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Racism a problem, no matter your race

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By Moreland Jeff

In journalism, if you need a source for a story, you talk to someone who has a point of view to share for your story. You do that regardless of the person's background, and particularly regardless of their race.

Usually, I find myself on the side of the news story where I'm the one asking the questions. Rarely have I been the one interviewed. But Monday morning, I received a telephone call that placed me as a source for a story to be aired on television.

A representative from TV One, an independent cable network, called my office and asked me to discuss a story I had written about a few years ago. The story was about an African American member of my community who was involved in a crime.

The person on the phone asked me details about my connection with the story and the writing I did as the story was published in the newspaper.

After several questions regarding the story, as well as details about meeting in person to do a filmed interview about the story, I was asked a question I found myself struggling to believe.

"Are you an African-American?" said the woman on the phone.

I told her I was not, and she then asked if there was an African-American member of my staff who had written anything in relation to the story she was doing. I explained that I was the only person at the paper who worked on the story, and the woman told me her network preferred to interview African-Americans, and she told me she would get back in touch with me later in the day after speaking with her supervisor. She told me she would have to get permission from her supervisor to use me for the interview because I was not African-American.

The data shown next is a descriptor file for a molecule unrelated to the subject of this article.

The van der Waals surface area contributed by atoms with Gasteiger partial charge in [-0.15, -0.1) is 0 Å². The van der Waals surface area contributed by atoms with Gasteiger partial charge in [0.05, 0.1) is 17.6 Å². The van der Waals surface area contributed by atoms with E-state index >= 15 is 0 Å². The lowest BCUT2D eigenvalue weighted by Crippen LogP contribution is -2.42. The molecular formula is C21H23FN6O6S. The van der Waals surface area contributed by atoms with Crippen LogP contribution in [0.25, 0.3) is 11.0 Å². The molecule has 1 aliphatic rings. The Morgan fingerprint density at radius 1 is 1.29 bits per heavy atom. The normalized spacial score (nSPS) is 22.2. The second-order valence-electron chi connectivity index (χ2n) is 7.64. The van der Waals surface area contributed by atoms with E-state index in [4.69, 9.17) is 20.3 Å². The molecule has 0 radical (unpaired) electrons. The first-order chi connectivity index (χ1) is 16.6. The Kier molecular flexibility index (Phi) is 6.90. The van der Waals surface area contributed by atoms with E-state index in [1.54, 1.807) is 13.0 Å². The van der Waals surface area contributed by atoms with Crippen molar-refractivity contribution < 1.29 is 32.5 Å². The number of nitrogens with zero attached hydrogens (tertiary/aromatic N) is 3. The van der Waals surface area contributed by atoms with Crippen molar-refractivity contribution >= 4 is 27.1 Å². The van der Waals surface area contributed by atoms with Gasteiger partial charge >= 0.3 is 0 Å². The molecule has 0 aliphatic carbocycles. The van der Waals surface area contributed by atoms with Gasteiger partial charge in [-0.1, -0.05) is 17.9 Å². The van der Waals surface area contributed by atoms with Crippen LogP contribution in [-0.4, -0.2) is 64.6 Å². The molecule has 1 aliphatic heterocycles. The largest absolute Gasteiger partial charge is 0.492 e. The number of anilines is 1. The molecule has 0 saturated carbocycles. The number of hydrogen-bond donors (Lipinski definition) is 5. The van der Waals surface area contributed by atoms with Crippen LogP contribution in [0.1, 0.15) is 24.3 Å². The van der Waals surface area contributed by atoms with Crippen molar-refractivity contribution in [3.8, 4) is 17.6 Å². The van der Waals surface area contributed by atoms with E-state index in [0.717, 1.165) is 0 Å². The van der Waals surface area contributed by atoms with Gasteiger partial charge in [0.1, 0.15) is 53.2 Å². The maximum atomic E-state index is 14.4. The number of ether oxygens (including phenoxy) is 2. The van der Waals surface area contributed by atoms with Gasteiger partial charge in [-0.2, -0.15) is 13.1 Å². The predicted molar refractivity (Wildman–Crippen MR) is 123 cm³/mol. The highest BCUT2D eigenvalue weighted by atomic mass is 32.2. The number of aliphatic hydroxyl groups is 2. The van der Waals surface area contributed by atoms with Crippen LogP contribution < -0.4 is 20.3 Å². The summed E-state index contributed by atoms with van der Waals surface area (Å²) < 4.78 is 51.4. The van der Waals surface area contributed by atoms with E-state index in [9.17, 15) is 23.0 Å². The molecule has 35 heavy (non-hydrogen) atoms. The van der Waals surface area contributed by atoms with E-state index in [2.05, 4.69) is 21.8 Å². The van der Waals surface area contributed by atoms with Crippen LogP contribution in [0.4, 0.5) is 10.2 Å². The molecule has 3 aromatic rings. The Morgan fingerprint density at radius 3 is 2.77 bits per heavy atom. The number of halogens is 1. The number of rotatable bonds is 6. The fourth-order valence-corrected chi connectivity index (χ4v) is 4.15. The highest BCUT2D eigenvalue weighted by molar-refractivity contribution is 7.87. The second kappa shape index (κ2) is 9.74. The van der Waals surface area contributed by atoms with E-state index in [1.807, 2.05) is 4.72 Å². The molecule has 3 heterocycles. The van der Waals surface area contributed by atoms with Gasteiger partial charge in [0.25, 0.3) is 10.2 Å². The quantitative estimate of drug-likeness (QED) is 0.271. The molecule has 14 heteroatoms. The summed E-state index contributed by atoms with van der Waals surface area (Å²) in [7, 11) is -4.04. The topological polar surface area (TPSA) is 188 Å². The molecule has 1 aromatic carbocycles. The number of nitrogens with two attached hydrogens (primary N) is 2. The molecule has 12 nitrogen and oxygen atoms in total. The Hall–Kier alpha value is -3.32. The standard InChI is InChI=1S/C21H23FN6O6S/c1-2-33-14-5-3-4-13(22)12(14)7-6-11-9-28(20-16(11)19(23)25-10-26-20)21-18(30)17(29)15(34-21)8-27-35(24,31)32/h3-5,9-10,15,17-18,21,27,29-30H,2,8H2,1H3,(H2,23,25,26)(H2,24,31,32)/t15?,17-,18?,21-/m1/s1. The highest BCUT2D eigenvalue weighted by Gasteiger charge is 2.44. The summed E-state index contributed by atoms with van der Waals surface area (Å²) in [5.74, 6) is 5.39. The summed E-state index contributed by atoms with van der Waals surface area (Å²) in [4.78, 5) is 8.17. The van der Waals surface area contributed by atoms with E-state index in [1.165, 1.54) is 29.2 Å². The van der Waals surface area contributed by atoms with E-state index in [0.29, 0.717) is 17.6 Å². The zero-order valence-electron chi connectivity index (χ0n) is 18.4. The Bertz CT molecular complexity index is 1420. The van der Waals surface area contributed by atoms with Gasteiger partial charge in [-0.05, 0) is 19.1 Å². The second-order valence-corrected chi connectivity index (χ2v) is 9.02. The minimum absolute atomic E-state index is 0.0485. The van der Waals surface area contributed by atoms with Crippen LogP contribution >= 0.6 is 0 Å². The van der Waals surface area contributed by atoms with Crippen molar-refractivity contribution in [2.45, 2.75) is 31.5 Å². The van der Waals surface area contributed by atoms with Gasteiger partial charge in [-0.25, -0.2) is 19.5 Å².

I said OK, and I hung up the telephone, still a bit in shock that I had just been told the things I was told.

I've been in journalism for 20 years, and never once have I sought out a person to interview for a story because of their race, and I certainly wouldn't imagine anyone who represented an African-American company would do something that rang so clearly of a racist act. If they needed someone who had experience with the case they were covering, it seems they would want to speak to the person based on their experience, and not based on their race. I can't imagine that my knowledge of the case would be any greater if I were African-American, and I'm certain it's no less because I'm not.

Tuesday afternoon, I received a call back from the agency. It seems the person in charge decided that although I didn't meet the original request for an African-American journalist, I would be sufficient to conduct the interview. I firmly declined, and I told the representative for the network why I chose to do so. I went on to tell her that I felt it was inappropriate that she had told me of the network's preference for an African-American, and that I failed to see how race would affect my ability to tell the story they wanted to hear.

Either way, they will not hear the story from me. I'm not going to give my time to someone who would behave in such a way. I find it to be very closed-minded, and I don't want to be a part of anything that would promote what is racism, despite the race of the person against whom it takes place.